Monday, February 19, 2018
Typo corrected. Sorry.
Interesting title, no? Reminds me of the young adult novel by Paula Fox, Blowfish Live In The Sea, with which it has nothing else in common.
This is the second appearance here by MWA Grand Master Margaret Maron. It is set in North Carolina in 1977. Dr. Ellen Webster is an archaeologist teaching at a small women's college, and she has been summoned to meet a potential donor who-- Well, let Webster introduce her:
Victoria Hoyt Gardner was as delicate as her china: very thin, very old, very expensive.
Very, very nice writing, that. Mrs. Gardner is the last of a wealthy family which has donated extensively to the college. Now she wants to leave her house as a museum. Her father and grandfather were hunters and the house is full of stuffed animals.
Dubious historic interest, no doubt, but Grandpa also collected trinkets all over the world on his hunting expeditions. Trinkets like an Egyptian mummy, and pre-Columbian burial jars from South America. Ellen gets the summer job of beginning to assess the contents of the collection, although there are obviously years of work ahead for someone. She makes what might be a historic find, but that's not the problem.
The first problem is Mrs. Gardner's obsessive and eccentric demands. The second is the return of the father of her three-year-old daughter (Ellen is, gasp, an unmarried mother in the 1970s). He is now married to a rich woman and apparently he wants custody of their child. Or is the sleazy creep after something else?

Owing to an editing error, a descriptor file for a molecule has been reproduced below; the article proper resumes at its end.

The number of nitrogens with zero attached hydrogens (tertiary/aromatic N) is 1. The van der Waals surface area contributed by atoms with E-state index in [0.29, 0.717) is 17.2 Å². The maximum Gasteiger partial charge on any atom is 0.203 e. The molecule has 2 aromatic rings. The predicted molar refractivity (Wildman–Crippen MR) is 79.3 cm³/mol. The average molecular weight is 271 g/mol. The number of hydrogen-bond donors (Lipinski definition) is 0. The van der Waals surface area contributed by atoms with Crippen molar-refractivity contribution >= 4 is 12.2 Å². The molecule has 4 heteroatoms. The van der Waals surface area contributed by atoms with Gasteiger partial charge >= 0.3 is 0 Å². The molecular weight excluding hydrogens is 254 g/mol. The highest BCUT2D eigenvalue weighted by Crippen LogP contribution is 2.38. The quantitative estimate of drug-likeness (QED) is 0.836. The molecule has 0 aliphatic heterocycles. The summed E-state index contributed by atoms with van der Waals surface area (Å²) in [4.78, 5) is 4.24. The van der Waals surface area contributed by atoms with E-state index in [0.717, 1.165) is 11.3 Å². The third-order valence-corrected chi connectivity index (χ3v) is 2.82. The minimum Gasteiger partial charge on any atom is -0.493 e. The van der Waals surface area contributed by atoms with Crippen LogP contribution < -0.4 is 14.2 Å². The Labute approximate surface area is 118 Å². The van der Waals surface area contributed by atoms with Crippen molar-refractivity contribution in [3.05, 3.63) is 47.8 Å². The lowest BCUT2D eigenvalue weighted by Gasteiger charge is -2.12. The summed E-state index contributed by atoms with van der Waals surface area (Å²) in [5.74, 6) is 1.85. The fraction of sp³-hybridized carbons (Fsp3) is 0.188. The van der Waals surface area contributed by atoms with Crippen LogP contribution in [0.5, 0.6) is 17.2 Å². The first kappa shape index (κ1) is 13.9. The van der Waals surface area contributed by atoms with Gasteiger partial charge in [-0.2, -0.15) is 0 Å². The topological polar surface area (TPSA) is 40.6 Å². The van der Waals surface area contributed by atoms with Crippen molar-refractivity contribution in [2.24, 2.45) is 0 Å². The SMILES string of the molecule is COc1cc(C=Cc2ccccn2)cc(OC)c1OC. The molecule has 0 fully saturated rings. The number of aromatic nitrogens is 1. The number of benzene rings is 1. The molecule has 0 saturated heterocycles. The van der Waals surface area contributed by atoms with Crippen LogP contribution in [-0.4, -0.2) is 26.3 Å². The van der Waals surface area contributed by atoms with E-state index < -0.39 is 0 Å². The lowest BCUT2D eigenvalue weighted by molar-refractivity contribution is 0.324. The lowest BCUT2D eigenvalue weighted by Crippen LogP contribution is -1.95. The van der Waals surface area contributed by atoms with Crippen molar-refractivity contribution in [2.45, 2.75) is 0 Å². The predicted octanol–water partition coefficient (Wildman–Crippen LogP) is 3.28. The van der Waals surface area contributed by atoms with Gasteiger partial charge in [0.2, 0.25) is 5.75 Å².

All shall be revealed. The last paragraph is the best I have read in quite some time.
Sunday, April 26, 2015
If you have ever read a book to a small child you know that the highest possible accolade they can offer is an immediate "Read it again!" The first thing I did after finishing this story is start it over.
Of course, it helps that the story is very short - flash fiction or close to it - but it is so clever that I had to take another look at.
Greg McInnis is a DEA agent who prefers to do his business traveling by train. On a trip up the east coast he is amused by a young African-American woman who is gleefully phoning everyone she knows to tell them that she is going to visit New York with an older man she says is her Uncle Leon.
Sounds innocent enough, but this is a crime story, so something else must be going on here. Will our hero figure it out in time? He only has four pages...